When you cut your carb intake to a very low level.. you may start to experience..
-Fatigue (especially if physically active)
-Low blood pressure
-Stale, foul taste in the mouth (bad breath)
Low carbohydrate diets typically overemphasise the consumption of animal protein and animal products and shun breads, pastas, fruits and even some vegetables (hopefully you see red flags from this already).
While low-carb diets have gained a lot of attention for weight loss, there is no substantial evidence to support it’s efficacy long-term and more importantly, it’s safety.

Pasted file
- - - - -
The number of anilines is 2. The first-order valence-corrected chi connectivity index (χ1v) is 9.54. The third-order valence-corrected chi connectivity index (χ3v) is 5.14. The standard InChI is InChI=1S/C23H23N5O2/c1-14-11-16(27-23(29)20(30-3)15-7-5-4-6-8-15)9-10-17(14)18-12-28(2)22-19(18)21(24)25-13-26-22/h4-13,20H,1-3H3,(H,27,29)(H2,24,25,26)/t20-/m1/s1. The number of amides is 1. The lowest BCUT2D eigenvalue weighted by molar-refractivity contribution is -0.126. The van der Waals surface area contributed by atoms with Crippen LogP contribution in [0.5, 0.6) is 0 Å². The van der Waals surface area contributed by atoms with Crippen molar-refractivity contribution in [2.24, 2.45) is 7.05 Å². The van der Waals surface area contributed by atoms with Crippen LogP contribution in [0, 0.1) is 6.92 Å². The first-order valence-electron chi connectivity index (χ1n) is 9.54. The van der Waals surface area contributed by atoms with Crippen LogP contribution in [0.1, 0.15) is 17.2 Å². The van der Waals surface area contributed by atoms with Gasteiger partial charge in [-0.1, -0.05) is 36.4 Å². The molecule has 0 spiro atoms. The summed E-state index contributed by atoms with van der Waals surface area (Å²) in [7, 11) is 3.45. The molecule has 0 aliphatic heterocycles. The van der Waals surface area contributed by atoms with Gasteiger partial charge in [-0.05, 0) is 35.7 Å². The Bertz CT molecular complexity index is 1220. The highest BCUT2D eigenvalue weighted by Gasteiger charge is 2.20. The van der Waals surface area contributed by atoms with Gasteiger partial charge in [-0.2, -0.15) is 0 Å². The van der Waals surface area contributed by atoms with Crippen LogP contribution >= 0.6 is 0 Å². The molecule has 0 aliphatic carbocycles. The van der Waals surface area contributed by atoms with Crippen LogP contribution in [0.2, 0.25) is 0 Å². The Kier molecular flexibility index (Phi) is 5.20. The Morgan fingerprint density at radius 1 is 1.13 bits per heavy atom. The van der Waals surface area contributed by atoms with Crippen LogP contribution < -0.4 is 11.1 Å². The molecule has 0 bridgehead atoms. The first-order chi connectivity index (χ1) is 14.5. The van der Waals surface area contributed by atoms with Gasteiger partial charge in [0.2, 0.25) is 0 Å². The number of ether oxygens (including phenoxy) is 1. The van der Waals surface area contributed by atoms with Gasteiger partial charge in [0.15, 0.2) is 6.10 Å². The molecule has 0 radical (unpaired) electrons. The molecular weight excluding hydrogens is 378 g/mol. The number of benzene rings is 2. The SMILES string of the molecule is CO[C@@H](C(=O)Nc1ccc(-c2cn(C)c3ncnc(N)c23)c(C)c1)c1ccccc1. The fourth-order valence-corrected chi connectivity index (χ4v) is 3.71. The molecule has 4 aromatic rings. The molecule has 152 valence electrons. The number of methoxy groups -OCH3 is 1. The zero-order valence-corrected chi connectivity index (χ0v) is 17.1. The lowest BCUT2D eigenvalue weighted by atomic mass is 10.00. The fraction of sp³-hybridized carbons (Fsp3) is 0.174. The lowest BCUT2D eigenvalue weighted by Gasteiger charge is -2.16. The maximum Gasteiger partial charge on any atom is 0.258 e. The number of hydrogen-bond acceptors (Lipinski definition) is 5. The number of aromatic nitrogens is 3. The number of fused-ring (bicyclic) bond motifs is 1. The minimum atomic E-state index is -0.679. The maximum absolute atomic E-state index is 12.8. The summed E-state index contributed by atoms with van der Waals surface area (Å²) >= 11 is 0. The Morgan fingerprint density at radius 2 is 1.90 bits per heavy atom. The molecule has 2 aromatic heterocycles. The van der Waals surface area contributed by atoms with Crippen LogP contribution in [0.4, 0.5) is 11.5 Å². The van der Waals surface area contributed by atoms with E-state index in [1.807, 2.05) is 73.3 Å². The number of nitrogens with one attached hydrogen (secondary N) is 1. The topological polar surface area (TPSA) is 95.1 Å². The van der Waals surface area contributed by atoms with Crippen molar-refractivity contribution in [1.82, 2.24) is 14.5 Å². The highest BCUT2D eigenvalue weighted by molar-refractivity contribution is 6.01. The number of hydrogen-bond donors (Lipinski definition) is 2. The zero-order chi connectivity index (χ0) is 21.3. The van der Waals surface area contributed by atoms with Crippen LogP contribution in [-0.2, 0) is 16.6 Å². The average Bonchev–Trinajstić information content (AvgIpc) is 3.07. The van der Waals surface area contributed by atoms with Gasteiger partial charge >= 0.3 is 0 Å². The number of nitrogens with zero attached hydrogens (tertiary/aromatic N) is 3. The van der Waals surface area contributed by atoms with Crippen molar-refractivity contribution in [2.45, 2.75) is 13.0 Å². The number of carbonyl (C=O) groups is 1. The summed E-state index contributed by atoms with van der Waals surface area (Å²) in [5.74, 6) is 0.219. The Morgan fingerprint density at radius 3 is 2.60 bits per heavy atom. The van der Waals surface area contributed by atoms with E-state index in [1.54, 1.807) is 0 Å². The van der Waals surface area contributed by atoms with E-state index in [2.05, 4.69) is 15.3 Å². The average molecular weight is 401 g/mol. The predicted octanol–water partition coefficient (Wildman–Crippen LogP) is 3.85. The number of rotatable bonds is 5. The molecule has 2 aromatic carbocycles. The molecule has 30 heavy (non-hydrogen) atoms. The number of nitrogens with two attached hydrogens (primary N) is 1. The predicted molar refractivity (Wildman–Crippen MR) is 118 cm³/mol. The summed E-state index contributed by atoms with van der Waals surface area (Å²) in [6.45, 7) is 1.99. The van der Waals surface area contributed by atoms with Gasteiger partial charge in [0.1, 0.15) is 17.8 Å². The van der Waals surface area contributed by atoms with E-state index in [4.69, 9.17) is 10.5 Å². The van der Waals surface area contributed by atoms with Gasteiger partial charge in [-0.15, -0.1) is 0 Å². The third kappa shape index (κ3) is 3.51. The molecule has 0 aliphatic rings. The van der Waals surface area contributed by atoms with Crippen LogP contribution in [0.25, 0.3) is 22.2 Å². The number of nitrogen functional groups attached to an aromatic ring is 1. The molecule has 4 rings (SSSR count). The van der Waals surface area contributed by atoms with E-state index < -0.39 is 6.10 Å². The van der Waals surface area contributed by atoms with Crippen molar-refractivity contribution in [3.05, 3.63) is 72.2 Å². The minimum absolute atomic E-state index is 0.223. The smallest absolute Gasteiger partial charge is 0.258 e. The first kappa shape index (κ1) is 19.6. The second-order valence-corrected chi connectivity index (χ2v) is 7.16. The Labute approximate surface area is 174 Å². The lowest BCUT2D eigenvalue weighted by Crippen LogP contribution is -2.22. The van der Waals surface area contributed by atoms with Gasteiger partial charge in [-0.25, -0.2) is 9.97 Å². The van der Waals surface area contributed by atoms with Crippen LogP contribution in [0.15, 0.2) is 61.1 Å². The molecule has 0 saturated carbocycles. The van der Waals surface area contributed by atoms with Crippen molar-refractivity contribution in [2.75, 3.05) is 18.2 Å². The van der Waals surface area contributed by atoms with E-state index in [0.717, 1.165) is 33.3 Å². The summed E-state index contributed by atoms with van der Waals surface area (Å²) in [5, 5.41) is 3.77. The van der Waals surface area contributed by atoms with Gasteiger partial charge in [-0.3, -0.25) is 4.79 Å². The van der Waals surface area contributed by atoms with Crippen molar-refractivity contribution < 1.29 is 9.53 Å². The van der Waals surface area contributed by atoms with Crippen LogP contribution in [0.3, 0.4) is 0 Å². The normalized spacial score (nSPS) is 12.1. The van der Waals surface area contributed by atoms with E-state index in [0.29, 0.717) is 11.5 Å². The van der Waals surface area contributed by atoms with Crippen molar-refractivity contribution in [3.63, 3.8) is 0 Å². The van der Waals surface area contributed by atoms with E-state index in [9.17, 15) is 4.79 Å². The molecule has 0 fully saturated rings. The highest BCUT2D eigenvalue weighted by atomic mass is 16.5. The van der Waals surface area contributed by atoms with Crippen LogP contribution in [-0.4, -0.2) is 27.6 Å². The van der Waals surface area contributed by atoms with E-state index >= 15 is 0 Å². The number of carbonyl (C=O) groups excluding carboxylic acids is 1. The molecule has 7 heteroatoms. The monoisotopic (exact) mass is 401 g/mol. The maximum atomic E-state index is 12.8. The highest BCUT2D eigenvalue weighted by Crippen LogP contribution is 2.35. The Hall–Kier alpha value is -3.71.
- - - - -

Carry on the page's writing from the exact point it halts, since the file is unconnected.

Although initial weight loss can be achieved on a low carb diet, long-term maintenance is usually non-existent.
The simple method behind weight loss is due to the fact that for every gram of glycogen stored (the stored form of carbs), 3g of water is bound to it - therefore, not eating carbohydrates depletes these stores and results in weight loss (not fat loss).
—> The catch here, is that when you return to eating your normal diet - the weight also returns.
Further to this, the restrictive nature of a low carb diet increase an individuals risk of nutritional deficiencies. Typically, low carb diets are low in fibre, thiamin, folate, vitamins A, E and B6, calcium, magnesium, iron and potassium.
On top of this, they’re usually higher in saturated fat and cholesterol as the recommended fat intake is much higher to make up for the lack of carbohydrates.